Chemical Jigsaw Puzzles


From DON SANDERSON
Mendocino County

I’ve followed the chemical pollution conundrum for, what, fifty years and thought I understood all the risks to which we are exposed. The day before I began composing this, I stumbled upon an explanation of one alarming aspect of which I was somehow unaware: monoclonal antibodies as described by Stuart Kaufmann in his “Investigations”. This appears to be one of those critical patterns that connect of which most of us haven’t noticed, but which seem to me vital for us to understand. Can I not tell you? First, a bit of cellular biochemistry that has been cooked, I hope, to tender digestibility:

Every living cell has a cell wall consisting of fatty molecules that separate its interior chemistry from the world. The cell, however, must get nutrients from outside and otherwise sense what is going on out there in order to find that food and otherwise adapt to its living and non-living environment. In order to do this, certain molecular protuberances known as receptors poke from the inside through the cell wall to the outside. When a wandering molecule on the outside, referred to as a ligand, binds to a receptor, many things can happen depending upon the nature of the receptor.

A receptor may recognize a ligand as food and initiate a chemical process to move it through the cell wall. Alternately, when a binding occurs, the part of the receptor exposed within the cell may initiate a chemical reaction therein. For instance, if the ligand is the hormone cortisol, depending upon the nature of the receptor, a binding can result permitting fat storage, adjusting blood sodium levels, or cooling down an inflammation among others. That is, cortisol receptors may share an external molecular appearance while activating quite different functions inside. This is likely true for nearly all types of receptors.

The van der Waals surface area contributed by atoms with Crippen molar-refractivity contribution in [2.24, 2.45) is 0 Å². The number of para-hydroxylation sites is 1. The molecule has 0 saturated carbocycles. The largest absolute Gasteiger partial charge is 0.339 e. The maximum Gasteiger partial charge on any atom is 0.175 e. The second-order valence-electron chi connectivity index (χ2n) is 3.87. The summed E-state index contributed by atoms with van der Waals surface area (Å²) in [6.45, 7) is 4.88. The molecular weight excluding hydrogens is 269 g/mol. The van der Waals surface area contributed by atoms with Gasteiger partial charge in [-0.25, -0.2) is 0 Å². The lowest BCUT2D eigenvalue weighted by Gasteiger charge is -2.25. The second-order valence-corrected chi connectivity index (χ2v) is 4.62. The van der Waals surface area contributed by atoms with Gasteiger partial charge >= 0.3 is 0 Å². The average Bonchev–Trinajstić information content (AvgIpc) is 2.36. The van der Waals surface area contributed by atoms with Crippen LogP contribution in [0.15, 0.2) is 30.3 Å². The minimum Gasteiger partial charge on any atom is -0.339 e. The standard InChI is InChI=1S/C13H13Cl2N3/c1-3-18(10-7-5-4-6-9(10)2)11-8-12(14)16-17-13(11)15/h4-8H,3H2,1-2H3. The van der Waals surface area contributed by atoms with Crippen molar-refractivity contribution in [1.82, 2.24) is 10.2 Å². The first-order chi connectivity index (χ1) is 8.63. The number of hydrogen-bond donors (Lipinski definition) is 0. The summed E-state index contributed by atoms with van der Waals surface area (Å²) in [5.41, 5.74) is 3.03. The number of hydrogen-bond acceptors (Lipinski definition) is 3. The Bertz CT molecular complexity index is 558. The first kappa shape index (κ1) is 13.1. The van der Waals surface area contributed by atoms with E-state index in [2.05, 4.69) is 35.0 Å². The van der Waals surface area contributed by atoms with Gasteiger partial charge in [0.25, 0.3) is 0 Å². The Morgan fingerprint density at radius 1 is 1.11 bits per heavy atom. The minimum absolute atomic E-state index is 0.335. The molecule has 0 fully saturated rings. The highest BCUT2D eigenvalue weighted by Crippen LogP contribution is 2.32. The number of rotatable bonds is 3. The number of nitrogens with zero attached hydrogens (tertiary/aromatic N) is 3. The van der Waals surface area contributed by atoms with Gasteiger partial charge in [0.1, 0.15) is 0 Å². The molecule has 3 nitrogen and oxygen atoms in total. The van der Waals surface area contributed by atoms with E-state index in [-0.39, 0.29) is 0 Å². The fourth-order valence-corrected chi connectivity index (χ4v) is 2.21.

Finally, there are those curious receptors known as antibodies that float around outside cells. When one end binds to a ligand, say a virus, the other becomes an active ligand for other receptors presented by immune system cells. This second binding results, hopefully, in the inactivation or death of the infecting agent.

Cells of all types, human, other animal, plant, and bacteria, have receptor/ligand pairs of multitudes of different types, many more of which are being regularly discovered. Thus, for us humans, there are those related to nerves (serotonin, dopamine, …), hormones (thyroid, female and male, cortisol, …), immune system (many, many), alertness (endorphins, …), wound and bone healing (interferon, …), food utilization (insulin, …), and so on. The community of all our trillion or more cells are constantly sending and receiving a storm of ligands of these many varieties. The resulting conversations direct the construction of our bodies from earliest times and maintain them through long lives. Wondrous stuff!

For a molecule to be capable of binding to a receptor, it must have the proper geometric shape so that it fits tightly. It must also have certain other appropriate chemical properties, such as those related to magnetism. Many, many molecules with different atomic components may satisfy these requirements, but few alternatives occur naturally. A couple of decades ago, some researchers discovered they could easily manufacture so-called monoclonal antibodies that had receptor ends identical to a given naturally occurring receptor. If they exposed a soup of these antibodies to a collection of, say, a million different types of molecules, perhaps 0.1 percent, about 1,000, would stick. Suppose a pharmaceutical company wants to find a patentable molecule that behaves like cortisol in cooling down inflammation. If that monoclonal antibody was derived from a cortisol receptor, any of these 1,000 potentially behaves like cortisol. There is no money to be made in manufacturing cortisol, but with able marketing and a gullible public, fortunes await a patented look-alike. Thus, Prednisone.